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By Jasen Obermeyer
After a lifetime of playing on the courts and honing her skills, local resident Erin Routliffe is taking the next step in her tennis career and has entered the professional level of the sport.
She is travelling to India this week to compete in professional tournaments in three different cities.
The 22 year-old recently graduated from the University of Alabama with a degree in public relations.
She played on the school's tennis team and twice won the NCAA title with her doubles partner.
“When you're 16 or 17 you can either go to university or turn pro,” Erin said of the route players take at the higher level of the sport. She decided that getting an education was an important part of the process and had a lot of success during her time at the University. “Before I went to school it has always been my dream to turn pro.”
Realizing that dream has taken a lot of determination, perseverance, and of course skill. She played a lot of different sports but realized her passion is on the court.
“I've been playing tennis since I was six years-old. I started at the Caledon Tennis Club. My parents put me into just about every sport just to see which one I would like. I've played a lot of different sports but tennis is my top one,” she said.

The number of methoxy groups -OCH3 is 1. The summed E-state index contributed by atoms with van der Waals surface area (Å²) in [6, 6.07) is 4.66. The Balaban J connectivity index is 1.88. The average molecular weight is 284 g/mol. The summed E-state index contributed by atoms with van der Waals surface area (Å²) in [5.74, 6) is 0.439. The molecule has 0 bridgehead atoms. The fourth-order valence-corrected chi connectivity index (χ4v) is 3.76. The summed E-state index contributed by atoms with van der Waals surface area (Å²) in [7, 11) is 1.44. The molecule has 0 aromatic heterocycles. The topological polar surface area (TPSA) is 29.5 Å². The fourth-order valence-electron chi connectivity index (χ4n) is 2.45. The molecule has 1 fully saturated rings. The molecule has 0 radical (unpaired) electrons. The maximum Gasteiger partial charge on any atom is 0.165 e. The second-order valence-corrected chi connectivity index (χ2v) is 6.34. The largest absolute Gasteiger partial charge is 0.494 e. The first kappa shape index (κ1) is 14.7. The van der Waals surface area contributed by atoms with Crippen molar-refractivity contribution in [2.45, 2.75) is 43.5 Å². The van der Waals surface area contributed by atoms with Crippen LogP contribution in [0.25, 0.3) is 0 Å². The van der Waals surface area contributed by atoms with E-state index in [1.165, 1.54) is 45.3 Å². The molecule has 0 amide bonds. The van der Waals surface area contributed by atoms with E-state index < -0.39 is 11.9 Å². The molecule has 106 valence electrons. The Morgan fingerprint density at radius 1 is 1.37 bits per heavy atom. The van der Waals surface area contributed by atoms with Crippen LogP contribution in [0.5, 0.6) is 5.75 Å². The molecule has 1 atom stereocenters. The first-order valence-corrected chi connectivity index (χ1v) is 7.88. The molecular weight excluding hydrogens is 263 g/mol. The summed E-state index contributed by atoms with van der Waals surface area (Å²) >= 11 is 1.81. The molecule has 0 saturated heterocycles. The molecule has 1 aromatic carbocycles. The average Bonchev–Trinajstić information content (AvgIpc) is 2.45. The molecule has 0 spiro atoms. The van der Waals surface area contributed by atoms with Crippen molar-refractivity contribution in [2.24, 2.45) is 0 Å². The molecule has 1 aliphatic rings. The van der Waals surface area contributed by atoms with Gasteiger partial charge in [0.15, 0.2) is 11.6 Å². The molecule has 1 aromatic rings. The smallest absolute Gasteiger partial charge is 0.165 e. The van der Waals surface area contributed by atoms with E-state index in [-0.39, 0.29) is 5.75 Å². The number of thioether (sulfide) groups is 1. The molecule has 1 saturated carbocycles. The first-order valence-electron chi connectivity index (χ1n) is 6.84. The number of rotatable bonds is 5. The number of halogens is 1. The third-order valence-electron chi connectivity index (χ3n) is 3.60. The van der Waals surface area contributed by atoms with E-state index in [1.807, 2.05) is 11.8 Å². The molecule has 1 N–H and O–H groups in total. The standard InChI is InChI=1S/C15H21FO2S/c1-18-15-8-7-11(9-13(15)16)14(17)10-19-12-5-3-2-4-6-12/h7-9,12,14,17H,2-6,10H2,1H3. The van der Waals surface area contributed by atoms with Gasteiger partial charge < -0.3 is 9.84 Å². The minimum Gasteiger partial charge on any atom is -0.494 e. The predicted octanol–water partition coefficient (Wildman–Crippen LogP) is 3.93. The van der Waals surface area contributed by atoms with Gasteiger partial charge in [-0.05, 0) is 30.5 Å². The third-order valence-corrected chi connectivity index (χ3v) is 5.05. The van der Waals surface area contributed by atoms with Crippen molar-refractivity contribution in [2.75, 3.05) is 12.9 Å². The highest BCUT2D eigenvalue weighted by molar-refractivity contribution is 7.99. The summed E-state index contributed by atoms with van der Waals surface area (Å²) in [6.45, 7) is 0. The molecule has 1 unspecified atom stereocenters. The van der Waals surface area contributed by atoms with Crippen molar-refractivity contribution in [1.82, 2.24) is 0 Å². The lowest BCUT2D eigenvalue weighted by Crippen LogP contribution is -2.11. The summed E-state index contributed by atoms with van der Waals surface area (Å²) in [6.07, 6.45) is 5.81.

Erin was coached by JoAnn Pilkey at the Headwaters Racquet Club from age six to 10, then did most of her training and practice at the Royal City Tennis Club in Guelph.
After achieving a level of skill in the sport Erin started branching out and entering different tournaments and went to Florida at age 11 to enter some well known international events.
At age 16 she won the Florida Orange Bowl international tournament. She also went to Montreal to train at the National Training Centre.
At this level of the sport Erin is on the courts almost every day of the week for practice.
Entering the professional level of the sport means more than just playing – there's a lot of planning and scheduling that goes into maintaining a pro career.
A member of the International Tennis Federation, Erin has to choose appropriate tournaments to compete in and also get to the
tournament and plan scheduling
which is a job in itself.
At the pro level, players must work on their ranking to move up in the standings and increase earnings.
“Only the top 200 really make any money,” Erin explained. “Below that and you can barely break even. Of course the higher you go the more you make. Obviously the top 20 is
where the big money is.”
A professional athlete's career is pretty short so planning ahead is a big part of the lifestyle.
“Right now I'm focusing on tennis for the next few years and have toplan out a schedule,” Erin said of her goal in the professional ranks.
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